grasscutter2Now this neighbour likes to go the seven kilometres into A Pontenova for a mid-morning coffee and a chat to his mates and being without a car wasn’t going to stop him. So he fired up his unregistered, untaxed, untested and frankly dangerous three wheeler grass cutter, donned a florescent jacket, and headed off into town.

On entering town he drew the interest of a number of motorists, and their mobile phones, and soon the Guardia Civil were notified. He was apprehended in a local coffee shop, his location given away by his grass cutter being parked in the street outside.  His vehicle was confiscated, he was arrested, and after lengthy questioning he was released to walk home.

And that is where my badly mistimed pleasantry came in, and why I got blasted with both barrels. It was probably nothing to wasps, hospitals and broken down cars but a full explanation of the circumstances leading to his arrest and seemingly the police brutality which left him with a bandage around his leg.

He’s made the regional papers and apparently the national news (Telecinco) and has done his little bit to make Amanda and I feel all the more normal.

The bizarre thing is, I’ve since learnt that his name translates to ‘Perfect’.

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Liñeiras Amanda – Super Sub

Our house is part of a small hamlet of eight disparate houses, in a small village of twenty-two properties, in a small town of eleven parishes, and with a constantly diminishing population of just 2,330 people (down from 4,841 in 1970). One of the main reasons for our decision to move here was to be surrounded by mountains and forest and be remote from the everyday bustle of town life, but also to be part of a small friendly community, and close enough to a town for shops and services.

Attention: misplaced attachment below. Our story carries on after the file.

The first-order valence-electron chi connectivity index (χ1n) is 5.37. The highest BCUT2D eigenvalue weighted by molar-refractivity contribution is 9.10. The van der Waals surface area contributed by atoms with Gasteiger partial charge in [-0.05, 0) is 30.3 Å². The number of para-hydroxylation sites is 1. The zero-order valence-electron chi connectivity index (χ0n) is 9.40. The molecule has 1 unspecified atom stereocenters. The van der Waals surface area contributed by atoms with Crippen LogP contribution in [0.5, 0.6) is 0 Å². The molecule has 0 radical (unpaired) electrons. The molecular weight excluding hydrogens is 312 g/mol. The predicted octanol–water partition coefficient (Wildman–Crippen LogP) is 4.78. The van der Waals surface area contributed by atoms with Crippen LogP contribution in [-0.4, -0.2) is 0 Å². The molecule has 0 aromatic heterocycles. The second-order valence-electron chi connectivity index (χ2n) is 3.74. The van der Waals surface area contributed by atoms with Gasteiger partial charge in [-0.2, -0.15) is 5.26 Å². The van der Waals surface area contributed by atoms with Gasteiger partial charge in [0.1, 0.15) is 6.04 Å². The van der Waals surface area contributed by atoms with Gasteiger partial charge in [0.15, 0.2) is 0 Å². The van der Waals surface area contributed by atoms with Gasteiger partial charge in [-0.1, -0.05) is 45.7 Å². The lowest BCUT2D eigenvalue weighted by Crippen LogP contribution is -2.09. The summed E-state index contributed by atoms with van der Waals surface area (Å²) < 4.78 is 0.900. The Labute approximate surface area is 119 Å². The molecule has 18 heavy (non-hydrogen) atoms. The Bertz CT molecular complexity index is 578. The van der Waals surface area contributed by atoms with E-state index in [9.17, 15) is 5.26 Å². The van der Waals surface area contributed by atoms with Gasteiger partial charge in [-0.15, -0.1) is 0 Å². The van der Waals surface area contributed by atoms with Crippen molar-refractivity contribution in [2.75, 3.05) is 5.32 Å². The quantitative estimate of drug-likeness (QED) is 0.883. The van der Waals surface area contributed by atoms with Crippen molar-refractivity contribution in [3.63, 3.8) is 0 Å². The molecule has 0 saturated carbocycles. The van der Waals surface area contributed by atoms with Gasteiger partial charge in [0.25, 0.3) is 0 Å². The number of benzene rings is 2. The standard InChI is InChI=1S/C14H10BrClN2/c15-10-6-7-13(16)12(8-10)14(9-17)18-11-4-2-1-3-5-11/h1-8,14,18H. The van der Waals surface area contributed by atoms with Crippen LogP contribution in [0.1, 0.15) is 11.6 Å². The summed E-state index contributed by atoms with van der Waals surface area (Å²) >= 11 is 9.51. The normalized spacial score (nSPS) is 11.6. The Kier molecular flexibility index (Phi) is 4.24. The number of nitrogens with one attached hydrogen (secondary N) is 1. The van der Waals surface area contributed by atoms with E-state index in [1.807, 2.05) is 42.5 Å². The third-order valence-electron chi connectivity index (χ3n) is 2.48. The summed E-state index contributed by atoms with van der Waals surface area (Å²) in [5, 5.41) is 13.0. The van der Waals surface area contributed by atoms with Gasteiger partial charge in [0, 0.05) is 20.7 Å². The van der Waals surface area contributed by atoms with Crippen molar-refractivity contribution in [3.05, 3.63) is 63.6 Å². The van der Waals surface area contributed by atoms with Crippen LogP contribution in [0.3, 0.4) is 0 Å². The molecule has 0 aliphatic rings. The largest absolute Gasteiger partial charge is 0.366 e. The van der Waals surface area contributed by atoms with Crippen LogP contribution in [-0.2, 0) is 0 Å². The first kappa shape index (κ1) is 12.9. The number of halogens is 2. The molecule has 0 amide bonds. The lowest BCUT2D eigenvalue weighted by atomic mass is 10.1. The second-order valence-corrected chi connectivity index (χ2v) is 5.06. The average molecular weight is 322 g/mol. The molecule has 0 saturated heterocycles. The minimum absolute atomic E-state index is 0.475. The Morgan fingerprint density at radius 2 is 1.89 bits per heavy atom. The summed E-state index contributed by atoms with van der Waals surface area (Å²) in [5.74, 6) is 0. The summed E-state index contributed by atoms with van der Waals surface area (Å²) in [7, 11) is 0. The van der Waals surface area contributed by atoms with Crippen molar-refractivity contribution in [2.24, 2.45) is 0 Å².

People choose to move to foreign climes for many reasons; the weather, the cost of living, the pace of life, and wanting to experience and enjoy a different culture and way of life. For us it was an element of all of these, but predominantly for a different and slower pace of life so that after nearly thirty years of twelve hour working days we could take a step back from the vicious and destructive circle of work, eat, sleep, repeat.

We both believe that it is important to become active members of the local community and I have to admit that Amanda has been much better at assimilating than I have.

This is probably more thanks to her brilliant command of the Spanish language and her ability to make friends. Since moving here in 2014 she has; worked in two schools, a local language academy, and for an adult education enterprise; taken a job in a local cake shop; attended courses and events; and, undertaken a few ad-hoc translation works.

But her latest ‘community integration’ initiative is the one which makes me the most proud.

She is now a fully-fledged amateur footballer, with more than half a dozen games under her belt, for Ribadeo FC/Sporting Pontenova FC combined Feminino Club de Futbol, playing in the Segunda Grupo 1 of the Liga Gallega.

Mandy Football Side

It was all thanks to a chance conversation eighteen months ago when one of the ‘Friday night ladies’ (a group of Mums who met for a cheeky glass of wine on a Friday night while watching their kids play in the local park) said she wouldn’t be coming next week as she was going football training. After a brief chat, her interest was pricked and she agreed to join the lady, and twenty other local girls and women, who were trying to establish a new football club, the first women’s eleven a side team in Lugo.